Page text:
Our Better Health

Diet, Health, Fitness, Lifestyle & Wellness

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Stars to guide you in the grocery aisle

New food guidance system holds promise for simpler labelling
Loblaws is the first Canadian retailer to introduce the new Guiding Stars system of rating the nutritional levels of food.


Pop quiz: Which is better for you, an apple or a high-fibre cereal bar? Fruit yogourt or deli chicken? Instant oatmeal or orange juice? The answers aren’t always easy to figure out, and in many ways, it depends on what you are looking for. But a new movement has food scientists and nutrition experts developing tools that can rank foods according to nutrition value; the hope is to provide consumers with the opportunity to make better choices, without needing a PhD in label reading. Since major retailers are now starting to take notice, let’s take a closer look at one of the newest and most promising programs out there.

Guiding Stars

Launched in September in Canada by Loblaws, Guiding Stars is a refreshingly simple program that ranks foods according to nutritional value. The program is based on an algorithm devised by Kelley Fitzpatrick, a nutrition consultant specializing in regulatory affairs, and Dr. Alison Duncan, an associate professor of nutrition at the University of Guelph. Foods are credited (gain points) if they are rich in vitamins, minerals, dietary fibre, whole grains and omega-3 fatty acids. Conversely, foods can be debited (lose points) for containing too much saturated or trans fat, added sugar or sodium.

The most nutritious foods — think broccoli, apples, salmon and the like — can receive the highest grade of three stars. Foods that have some nutritional value, but also feature some less-than-healthy elements, such as added sugar (like fruit yogourt), added salt (think deli chicken) or too much saturated fat (cheese would be an example) are debited points and can receive a rating of one or two stars. Nutritional duds — we’re talking the Ho Hos of the world — receive the proverbial bagel, or zero stars.

The good

Unlike other programs, Guiding Stars deserves full marks for evaluating all types of food, including fruits, vegetables and meats. Most other programs currently in use, including Heart and Stroke’s Health Check program, only assess foods with nutrition labels, which allows packaged or processed foods to benefit from the positive impression that comes with a health check, while nutrient-rich produce is left unattended.

Guiding Stars also did itself a service by adjusting its algorithm according to the food category being rated, which means lean meats and fish aren’t unfairly penalized for containing modest amounts of saturated fat, and nuts aren’t faulted for being high in fat and low in fibre. This a particularly refreshing take when, so often in the past, foods such as almonds, olive oil and avocados have been faulted for their fat content, despite the fact a preponderance of research suggests they are important for good health.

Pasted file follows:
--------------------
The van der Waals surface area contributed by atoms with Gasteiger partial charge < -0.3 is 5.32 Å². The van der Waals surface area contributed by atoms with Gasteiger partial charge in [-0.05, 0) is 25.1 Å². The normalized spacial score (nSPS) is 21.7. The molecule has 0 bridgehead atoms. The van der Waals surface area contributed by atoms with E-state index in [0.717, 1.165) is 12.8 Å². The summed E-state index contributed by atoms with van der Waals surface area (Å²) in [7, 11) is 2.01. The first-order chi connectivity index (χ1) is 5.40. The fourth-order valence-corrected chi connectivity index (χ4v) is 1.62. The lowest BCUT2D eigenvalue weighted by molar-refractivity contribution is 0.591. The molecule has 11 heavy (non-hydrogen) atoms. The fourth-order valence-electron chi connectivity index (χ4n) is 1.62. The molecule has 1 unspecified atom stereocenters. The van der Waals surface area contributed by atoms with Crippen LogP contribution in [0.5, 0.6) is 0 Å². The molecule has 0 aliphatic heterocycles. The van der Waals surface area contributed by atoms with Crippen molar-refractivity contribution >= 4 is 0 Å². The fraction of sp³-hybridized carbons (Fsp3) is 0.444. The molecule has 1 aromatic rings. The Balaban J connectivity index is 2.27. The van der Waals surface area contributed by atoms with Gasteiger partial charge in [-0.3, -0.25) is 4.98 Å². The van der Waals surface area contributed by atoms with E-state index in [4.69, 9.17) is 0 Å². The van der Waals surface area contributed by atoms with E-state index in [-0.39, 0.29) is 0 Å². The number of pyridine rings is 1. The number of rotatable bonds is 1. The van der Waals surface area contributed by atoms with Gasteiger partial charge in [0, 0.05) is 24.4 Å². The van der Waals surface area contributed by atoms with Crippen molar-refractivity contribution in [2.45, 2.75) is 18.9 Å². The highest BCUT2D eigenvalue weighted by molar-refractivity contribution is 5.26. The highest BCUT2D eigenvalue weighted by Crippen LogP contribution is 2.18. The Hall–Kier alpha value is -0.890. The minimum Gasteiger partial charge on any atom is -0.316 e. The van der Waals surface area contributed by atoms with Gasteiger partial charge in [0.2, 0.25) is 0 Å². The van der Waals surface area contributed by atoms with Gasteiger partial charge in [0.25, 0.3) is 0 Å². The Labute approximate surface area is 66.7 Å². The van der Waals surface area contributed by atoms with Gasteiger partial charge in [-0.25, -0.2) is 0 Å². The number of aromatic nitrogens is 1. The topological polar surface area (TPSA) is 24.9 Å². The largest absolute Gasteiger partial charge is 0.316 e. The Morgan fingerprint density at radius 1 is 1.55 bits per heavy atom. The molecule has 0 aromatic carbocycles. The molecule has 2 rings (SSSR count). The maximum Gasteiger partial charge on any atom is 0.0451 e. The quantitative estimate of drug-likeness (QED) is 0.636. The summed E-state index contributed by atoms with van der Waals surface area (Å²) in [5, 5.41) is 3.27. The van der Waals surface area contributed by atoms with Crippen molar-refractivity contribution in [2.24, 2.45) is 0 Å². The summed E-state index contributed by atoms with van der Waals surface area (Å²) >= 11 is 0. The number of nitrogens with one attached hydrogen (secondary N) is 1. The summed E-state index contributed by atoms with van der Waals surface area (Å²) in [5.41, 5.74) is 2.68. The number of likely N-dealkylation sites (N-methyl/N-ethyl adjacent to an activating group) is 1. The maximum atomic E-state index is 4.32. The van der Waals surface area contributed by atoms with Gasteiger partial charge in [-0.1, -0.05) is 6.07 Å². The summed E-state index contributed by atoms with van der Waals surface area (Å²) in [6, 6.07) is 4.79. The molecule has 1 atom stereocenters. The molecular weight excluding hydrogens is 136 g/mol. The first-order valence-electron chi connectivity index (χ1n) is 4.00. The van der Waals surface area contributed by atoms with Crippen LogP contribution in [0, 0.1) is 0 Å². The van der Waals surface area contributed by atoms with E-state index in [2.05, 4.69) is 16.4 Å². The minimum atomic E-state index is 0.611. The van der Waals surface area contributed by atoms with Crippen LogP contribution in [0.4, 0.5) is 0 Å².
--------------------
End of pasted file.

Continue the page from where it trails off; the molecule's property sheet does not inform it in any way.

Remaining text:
Finally, one of the best elements of the Guiding Stars program is that it is in no way influenced by any brand, industry or the price of a given food. It is an objective look at the nutrient density of a food, and is much simpler to understand than a label or ingredient list could ever be.

The not-so-good

If there is a place to criticize the Guiding Stars program, it is for the fact that the data they use to assess certain foods is limited to the core nutrients that are mandatory on Canada’s nutrition facts panel. At this time, any food carrying a nutrition label — we’re talking about the stuff that comes in boxes, bags and packages — must include data on just four vitamins and minerals: vitamin A, vitamin C, calcium and iron (a company can add more nutrients, such as vitamin D or folic acid, at their discretion).

While each of these four nutrients are important for some element of our health — vitamin A is used by our bodies for bone and eye health, vitamin C serves as an antioxidant, calcium helps to build strong bones and teeth, and iron is important for building and maintaining a part of our red blood cells, known as hemoglobin — there are many other important nutrients that are not part of this list; for example, foods rich in magnesium and potassium play a role in both bone health and healthy blood pressure control. Since these nutrients appear only rarely in packaged food, some highly nutritious food, such as frozen berries or dried lentils, can be left looking nutritionally mediocre. At the end of the day, however, this is not an issue with the Guiding Stars program, but rather with the current state of nutrition labelling: the people at Loblaws can only do so much with the information available.

The bottom line

We are all free to choose the food we want to eat. A program like Guiding Stars is not intended to tell people what to do, or how much to eat; instead, its purpose is to provide an easy, relatively transparent way for consumers to make healthier choices. And in a world that seems to make nutrition ever more confusing, that is a refreshing change.

– Jennifer Sygo is a dietitian in private practice at Cleveland Clinic Canada in Toronto.


source: Canada.com


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Environmental group warns Halloween makeup may be hazardous

It’s as Halloween as candy and plastic pumpkins, but the makeup that transforms your little one into a vampire or kitty cat could be hazardous to your child’s health, according to an environmental group in Ann Arbor.

The nonprofit Ecology Center tested 31 types of novelty makeup purchased at big-box stores and at temporary Halloween stores. More than half contained cadmium, the center said.